Best of the Web: Aviation books

With winter fast approaching, we have collected a few aviation related book reviews from various pilot blogs for this week’s Best of the Web. Pilots or would-be pilots who are grounded for the winter might want to consider reading these books while they wait for the spring thaw:

imageTogether We Fly: Voices from the DC-3. Scott Spangler, the blogger behind Jetwhine, has written a detailed review of Together We Fly: Voices from the DC-3. Scott wrote that Voices “subdivides more than 75 years of DC-3 history into 30 clear, concise, and evocative chapters that fill all but a handful of its 192 well illustrated pages.” He concluded that the book was a delightful surprise as it was full of intriguing new stories about the DC-3.

Tales of Timeless Wings. General Aviation News contributing writer Sparky Barnes Sargent has published “Tales of Timeless Wings,” a new book containing the stories of more than a dozen pilots who have devoted their lives to the preservation of aircraft that have been in their families for decades. In fact, many of these aircraft were built by family members and then passed down through the generations.

imageWalking on Air: The Aerial Adventures of Phoebe Omlie. The Winged Victory: Women in Aviation webzine has a book review of “Walking on Air: The Aerial Adventures of Phoebe Omlie.” Phoebe Fairgrave Omlie (1902-1975) was an important aviation pioneer and was once one of the most famous women in America with the press labeling her "second only to Amelia Earhart among America’s women pilots." She also became the first woman to hold an executive position in federal aeronautics.

Flying Tales. Larry Van Pelt (Colonel, USAF retired), a fighter pilot, combat pilot, test pilot and general aviator in many different aircraft types, was asked by his grandchildren to put all of his flying “tales” down on paper. Hence, he started writing one “flying tale” per week and before long, he had enough flying tales (100 of them) to compile into book appropriately named “Flying Tales.”

imageThe First Jet Pilot. Sylvia, the blogger behind the Fear of Landing blog, was recently reading “The First Jet Pilot.” The book is a historical biography about Captain Erich Warsitz, a German test-pilot in the 1930s and 1940s. Warsitz was later kidnapped in the American sector of Berlin by Russian soldiers and sentenced to 25 years hard labour in Siberia for refusing to cooperate with Russian jet and rocket research. After five years in Siberia, Warsitz returned to Germany and founded his own company, Maschinenfabrik Hilden.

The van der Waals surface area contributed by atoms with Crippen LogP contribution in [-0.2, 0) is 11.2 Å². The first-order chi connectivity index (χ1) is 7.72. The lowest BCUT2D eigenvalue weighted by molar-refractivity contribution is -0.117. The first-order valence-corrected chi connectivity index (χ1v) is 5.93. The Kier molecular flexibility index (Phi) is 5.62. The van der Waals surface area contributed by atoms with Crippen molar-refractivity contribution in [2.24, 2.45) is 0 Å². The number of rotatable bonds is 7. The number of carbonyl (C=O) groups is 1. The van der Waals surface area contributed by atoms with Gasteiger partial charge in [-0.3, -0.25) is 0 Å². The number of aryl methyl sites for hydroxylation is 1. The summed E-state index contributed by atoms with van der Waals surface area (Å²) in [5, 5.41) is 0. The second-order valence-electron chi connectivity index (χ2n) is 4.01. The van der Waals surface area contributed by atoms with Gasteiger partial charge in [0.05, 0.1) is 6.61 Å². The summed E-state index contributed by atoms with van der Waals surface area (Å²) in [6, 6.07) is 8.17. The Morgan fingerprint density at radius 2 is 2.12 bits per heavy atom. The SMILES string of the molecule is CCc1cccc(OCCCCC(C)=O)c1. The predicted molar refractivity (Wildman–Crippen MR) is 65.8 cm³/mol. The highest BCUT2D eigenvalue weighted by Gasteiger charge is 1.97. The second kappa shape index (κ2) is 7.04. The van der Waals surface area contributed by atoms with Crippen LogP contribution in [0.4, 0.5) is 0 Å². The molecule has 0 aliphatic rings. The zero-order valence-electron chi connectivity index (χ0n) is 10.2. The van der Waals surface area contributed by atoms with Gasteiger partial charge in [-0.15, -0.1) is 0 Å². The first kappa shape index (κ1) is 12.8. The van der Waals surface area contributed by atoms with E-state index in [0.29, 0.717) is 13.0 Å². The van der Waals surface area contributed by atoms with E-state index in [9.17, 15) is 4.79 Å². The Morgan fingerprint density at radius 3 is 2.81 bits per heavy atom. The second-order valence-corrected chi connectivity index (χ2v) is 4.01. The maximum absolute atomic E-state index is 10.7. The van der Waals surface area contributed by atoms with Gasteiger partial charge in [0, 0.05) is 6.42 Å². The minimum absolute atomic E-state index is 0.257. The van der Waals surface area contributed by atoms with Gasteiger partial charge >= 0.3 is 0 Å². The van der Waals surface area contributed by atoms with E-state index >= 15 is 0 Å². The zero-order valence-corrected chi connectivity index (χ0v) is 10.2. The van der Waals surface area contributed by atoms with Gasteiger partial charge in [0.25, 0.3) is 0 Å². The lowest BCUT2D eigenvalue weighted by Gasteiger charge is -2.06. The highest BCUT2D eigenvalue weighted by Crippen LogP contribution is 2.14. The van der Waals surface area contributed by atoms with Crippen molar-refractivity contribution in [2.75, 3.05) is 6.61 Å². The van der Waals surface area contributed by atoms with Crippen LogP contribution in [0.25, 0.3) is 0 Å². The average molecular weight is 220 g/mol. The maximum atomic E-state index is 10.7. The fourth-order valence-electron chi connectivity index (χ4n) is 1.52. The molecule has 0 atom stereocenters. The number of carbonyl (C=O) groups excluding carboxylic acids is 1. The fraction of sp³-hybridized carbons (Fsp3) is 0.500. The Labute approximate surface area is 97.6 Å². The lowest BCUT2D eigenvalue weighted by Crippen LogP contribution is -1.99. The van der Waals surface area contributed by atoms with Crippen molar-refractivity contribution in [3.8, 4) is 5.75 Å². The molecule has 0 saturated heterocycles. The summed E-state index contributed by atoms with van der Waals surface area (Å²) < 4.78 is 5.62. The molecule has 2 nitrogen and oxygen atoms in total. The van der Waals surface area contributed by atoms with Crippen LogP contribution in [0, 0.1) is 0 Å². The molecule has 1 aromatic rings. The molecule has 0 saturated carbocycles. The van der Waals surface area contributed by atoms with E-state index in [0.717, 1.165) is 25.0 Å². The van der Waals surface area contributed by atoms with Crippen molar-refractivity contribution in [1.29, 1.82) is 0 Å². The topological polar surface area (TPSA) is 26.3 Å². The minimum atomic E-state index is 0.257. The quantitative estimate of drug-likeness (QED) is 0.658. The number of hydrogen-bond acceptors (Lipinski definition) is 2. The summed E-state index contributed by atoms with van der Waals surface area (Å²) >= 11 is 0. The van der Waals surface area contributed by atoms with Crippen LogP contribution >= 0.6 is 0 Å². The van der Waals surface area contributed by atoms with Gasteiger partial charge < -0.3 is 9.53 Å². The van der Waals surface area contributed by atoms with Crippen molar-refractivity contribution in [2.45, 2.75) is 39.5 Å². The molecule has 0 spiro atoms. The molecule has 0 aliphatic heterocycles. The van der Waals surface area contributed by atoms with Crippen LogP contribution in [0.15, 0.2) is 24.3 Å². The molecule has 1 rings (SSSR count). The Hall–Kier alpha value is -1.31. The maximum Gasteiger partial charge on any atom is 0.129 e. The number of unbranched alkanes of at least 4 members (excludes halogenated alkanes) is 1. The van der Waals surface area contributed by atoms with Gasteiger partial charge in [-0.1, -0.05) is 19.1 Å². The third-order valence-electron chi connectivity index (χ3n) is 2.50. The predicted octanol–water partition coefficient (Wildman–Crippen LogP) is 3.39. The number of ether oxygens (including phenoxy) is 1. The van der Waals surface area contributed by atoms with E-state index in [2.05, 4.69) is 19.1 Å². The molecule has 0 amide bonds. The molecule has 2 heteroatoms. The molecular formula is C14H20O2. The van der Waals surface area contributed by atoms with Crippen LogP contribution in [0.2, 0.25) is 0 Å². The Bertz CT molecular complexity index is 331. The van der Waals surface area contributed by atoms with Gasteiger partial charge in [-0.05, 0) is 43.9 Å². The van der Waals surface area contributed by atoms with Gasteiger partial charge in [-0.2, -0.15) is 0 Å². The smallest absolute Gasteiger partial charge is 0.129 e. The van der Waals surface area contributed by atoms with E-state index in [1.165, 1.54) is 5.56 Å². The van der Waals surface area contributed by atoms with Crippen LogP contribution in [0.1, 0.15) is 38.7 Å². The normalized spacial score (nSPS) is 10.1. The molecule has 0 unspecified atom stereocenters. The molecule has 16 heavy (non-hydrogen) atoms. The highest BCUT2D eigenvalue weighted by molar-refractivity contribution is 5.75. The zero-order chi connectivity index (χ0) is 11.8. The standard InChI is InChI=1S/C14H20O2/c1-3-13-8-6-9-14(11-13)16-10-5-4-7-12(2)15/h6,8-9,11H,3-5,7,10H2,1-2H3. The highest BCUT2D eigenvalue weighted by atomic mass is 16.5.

Wings: A Novel of World War II Flygirls. Lynda, the Founder and Executive Director of Girls With Wings and the blogger behind Life on the Road as a Pilot, has written a review of the novel, “Wings: A Novel of World War II Flygirls.” Lynda noted that she believes the book stuck to the facts as far as the training WASP women underwent and their living conditions. But as with any novel, the author made sure plenty of drama was thrown in so that people would actually want to read it!

Zero 3 Bravo: Solo Across America in a Small Plane. And finally, Tracy, the blogger behind the Around the Pattern blog, has written about “Zero 3 Bravo: Solo Across America in a Small Plane.” In the book, the author writes about taking a 3-month leave of absence from her job and then flying her 1950 Luscombe 8F around the USA. Her starting and ending point was her home airport in Spring Valley, New York – roughly 35 miles north of New York City.

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One Response to Best of the Web: Aviation books

  1. Rob Delger December 15, 2011 at 21:54 #

    Good list, thank you. You might also consider a recent collection of stories about flying in the Amazon jungle called Memories of an Emerald World, by Michael Bleriot. (http://www.amazon.com/Memories-Emerald-World-Michael-Bleriot/dp/0983375100) I heard about it from my copilot and just read it on a three-day. Great writing, and it was good to drift off to the tropics while waiting in line on the ramp at La Guardia…

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